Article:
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This content is taken from the London School of Hygiene & Tropical Medicine, International Centre for Evidence in Disability & Fundação Oswaldo Cruz (Fiocruz)'s online course, Integrated Healthcare for Children with Developmental Disabilities. Join the course to learn more.

Skip to 0 minutes and 10 seconds TOM SHAKESPEARE: So the social model of disability has been called the big idea of the disability movement. It came about back in the 1970s, a group of disability activists in Britain coming together to discuss their experience and the difficulties they faced. And their revolutionary idea was that people were disabled by society, not by their bodies or minds. So they made a distinction between impairment, that is to say, the health condition, and disability, which for them, was the disadvantage, the oppression, the exclusion, the discrimination, the prejudice. So people are disabled by barriers. That might be environmental barriers, no lift, too many stairs. It might be information barriers, no braille, no voiceover, no sign language. It may be attitudinal barriers.

Skip to 1 minute and 4 seconds We don’t want people like you. You’re not welcome. The whole prejudice and stigma. And so UPIAS, the Union of the Physically Impaired Against Segregation, and the other organisations said, we must remove those barriers. We don’t fix the individual. We don’t worry about that. We try and remove the barriers so people are enabled. And the wave of disability discrimination legislation, the Americans with Disabilities Act, Disability Discrimination Act, and even the Convention on the Rights of Persons with Disabilities are all about that, removing the barriers. And this is a global issue. It started in the UK, but it was taken up by Disabled People’s International in 1981.

Skip to 1 minute and 44 seconds And everywhere I go in Africa or Asia, you hear people say, look, the prejudice disables me. The lack of provision disables me. My lack of a wheelchair disables me. My difference is OK. The way that you exclude me is not. Now, that was revolutionary. It built a movement. It identified what needed to be changed, and it inspired individuals to be proud, angry, not ashamed and thinking that they were at fault. But academics and people with lived experience began to say, hang on a minute, my pain, my physical or mental health problems, they’re also an issue. It’s not just the way I’m treated. And folk began to think about people are disabled by society and by our bodies.

Skip to 2 minutes and 33 seconds We need a middle way, if you like, between what’s been known in a medical model and a social model. Because disability is very complex. It’s multifactorial. It’s the pain I feel, it’s the paraplegia I’ve got, as well as the lack of access I have. And so we’re kind thinking in a laminated way, the different layers of this multifactorial experience, the biological level, the medical level, psychological level, really important, emotions and so forth. The architectural level, can I get in the building? The provision, the sign language. The social stigma and discrimination, will I get a job? Are you going to let me in? Are you prejudiced against me? The legal rights I have, the cultural representations in society.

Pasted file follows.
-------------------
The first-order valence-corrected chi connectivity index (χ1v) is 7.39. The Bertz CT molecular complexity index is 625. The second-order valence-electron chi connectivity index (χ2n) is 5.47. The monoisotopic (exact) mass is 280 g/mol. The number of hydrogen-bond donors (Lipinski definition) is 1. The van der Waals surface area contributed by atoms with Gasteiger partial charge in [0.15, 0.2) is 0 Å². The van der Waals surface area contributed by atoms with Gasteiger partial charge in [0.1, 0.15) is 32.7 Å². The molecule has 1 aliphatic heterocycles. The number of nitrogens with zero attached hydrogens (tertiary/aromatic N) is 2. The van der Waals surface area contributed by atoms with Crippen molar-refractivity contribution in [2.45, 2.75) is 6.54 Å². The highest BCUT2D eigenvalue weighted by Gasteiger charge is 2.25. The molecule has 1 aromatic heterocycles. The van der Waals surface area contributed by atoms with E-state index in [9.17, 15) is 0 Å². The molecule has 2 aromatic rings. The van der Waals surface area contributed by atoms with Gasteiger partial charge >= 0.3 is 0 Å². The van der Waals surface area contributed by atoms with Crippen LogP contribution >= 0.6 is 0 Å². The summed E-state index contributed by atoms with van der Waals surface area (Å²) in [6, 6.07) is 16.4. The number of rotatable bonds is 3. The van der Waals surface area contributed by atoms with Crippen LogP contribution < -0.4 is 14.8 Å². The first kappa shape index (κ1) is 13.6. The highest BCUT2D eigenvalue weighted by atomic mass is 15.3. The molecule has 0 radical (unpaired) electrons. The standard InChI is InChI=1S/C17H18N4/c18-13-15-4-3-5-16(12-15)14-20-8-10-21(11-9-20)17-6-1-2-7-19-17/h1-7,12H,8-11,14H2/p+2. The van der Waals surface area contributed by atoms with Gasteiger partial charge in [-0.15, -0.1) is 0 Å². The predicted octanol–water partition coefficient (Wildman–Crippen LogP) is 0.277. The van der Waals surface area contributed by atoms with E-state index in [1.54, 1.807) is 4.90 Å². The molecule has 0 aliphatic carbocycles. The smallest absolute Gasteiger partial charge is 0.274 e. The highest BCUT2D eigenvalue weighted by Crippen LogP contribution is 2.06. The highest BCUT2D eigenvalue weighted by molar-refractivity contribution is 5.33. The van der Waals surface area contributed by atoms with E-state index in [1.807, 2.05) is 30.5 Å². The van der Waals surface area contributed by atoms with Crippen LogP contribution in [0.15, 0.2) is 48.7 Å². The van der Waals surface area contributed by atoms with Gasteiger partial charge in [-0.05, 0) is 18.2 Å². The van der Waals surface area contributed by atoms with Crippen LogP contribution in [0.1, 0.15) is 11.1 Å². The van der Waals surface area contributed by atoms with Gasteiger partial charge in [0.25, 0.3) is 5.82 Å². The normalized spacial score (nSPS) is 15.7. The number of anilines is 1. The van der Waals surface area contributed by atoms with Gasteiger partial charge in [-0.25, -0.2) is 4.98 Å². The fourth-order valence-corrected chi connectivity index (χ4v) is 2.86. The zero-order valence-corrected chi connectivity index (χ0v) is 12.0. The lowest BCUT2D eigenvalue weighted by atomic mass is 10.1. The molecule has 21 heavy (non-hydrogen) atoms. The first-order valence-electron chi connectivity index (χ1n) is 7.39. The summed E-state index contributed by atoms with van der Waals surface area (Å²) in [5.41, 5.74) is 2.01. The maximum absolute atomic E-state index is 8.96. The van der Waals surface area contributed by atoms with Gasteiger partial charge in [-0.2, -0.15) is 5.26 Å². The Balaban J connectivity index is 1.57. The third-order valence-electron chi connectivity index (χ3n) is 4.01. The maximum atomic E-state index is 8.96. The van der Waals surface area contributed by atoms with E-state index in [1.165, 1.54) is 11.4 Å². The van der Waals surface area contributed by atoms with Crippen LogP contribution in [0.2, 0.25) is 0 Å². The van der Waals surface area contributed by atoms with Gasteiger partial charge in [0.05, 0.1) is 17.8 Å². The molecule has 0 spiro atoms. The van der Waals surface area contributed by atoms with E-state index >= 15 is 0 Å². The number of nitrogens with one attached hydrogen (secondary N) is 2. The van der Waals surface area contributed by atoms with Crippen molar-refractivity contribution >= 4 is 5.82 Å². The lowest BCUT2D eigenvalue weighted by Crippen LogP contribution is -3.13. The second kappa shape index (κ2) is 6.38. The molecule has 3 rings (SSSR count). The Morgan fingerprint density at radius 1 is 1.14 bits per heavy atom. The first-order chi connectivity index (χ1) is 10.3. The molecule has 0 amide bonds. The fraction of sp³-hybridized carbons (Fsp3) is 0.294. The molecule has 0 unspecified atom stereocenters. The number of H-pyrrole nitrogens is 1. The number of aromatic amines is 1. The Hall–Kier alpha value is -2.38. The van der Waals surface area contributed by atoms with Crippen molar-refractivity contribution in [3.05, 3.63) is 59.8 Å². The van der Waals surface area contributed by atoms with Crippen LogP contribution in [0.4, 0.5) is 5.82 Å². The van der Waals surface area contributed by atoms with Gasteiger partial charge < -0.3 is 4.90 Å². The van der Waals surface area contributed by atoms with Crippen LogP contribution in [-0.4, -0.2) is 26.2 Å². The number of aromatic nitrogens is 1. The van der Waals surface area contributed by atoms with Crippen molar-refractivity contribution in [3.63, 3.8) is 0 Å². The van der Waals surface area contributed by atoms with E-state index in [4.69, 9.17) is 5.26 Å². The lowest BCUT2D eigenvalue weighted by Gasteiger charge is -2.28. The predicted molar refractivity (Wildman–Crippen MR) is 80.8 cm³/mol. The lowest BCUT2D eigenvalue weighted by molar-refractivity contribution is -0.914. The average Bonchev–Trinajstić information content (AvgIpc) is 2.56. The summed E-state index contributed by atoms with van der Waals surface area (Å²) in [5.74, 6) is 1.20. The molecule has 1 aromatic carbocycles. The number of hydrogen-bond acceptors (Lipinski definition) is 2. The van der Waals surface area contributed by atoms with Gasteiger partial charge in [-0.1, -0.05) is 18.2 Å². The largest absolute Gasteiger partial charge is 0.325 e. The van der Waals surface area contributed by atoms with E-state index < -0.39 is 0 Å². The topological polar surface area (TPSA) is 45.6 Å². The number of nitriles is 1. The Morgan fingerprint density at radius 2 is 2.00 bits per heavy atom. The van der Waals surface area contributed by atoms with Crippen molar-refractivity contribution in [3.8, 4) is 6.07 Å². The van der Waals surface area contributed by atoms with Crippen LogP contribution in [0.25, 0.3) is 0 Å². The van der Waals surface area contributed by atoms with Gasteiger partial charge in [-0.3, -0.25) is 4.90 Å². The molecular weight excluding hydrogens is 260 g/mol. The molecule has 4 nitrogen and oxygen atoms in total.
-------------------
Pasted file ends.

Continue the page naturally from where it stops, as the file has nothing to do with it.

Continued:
Skip to 3 minutes and 20 seconds How do we think of disabled people? So all of these are important. We can’t reduce everything to the medical, of course not. But neither can we reduce everything to the social. It’s about all of these things. We can intervene in different ways at different levels. Self-help groups, counselling, barrier removal, perhaps healthcare medical care, prevention, legal rights. None of them on their own are enough. We need them all. And that way, we can try and make the lives of disabled people better, which is what we are all about. But we need to do so in a way that doesn’t say, it’s wrong to be disabled. Disabled is part of life. We face many barriers. We can do something about it.

Attitudes to disability

In this step, our lead educator Professor Tom Shakespeare contextualises how the interaction between impairment and societal barriers can form the concept of disability, building upon Dr. Mactaggart’s presentation on the bio-psychosocial model of disability.

Prior to joining the London School of Hygiene & Tropical Medicine, Professor Shakespeare was a Professor of Disability Research at Norwich Medical School, at the University of East Anglia. He co-authored the World Report on Disability whilst working at the World Health Organisation, and has had a long involvement with the disabled people’s movement both in the UK and internationally.

In this video, he describes how different attitudes towards disability, and the response of disabled people to this in the 1970s, changed the way that disability was understood and described across the globe. He explains the positive advocacy that arose from this movement, and the way that thinking about disability has since developed.


Use the comments section below to reflect on Professor Shakespeare’s interview, and the prevailing attitudes towards disability and children with developmental disabilities in your setting.

  • How does a child’s impairment interact with society to form a developmental disability?
  • How is developmental disability understood in your setting?
  • What are the attitudes towards disability in your setting?

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This video is from the free online course:

Integrated Healthcare for Children with Developmental Disabilities

London School of Hygiene & Tropical Medicine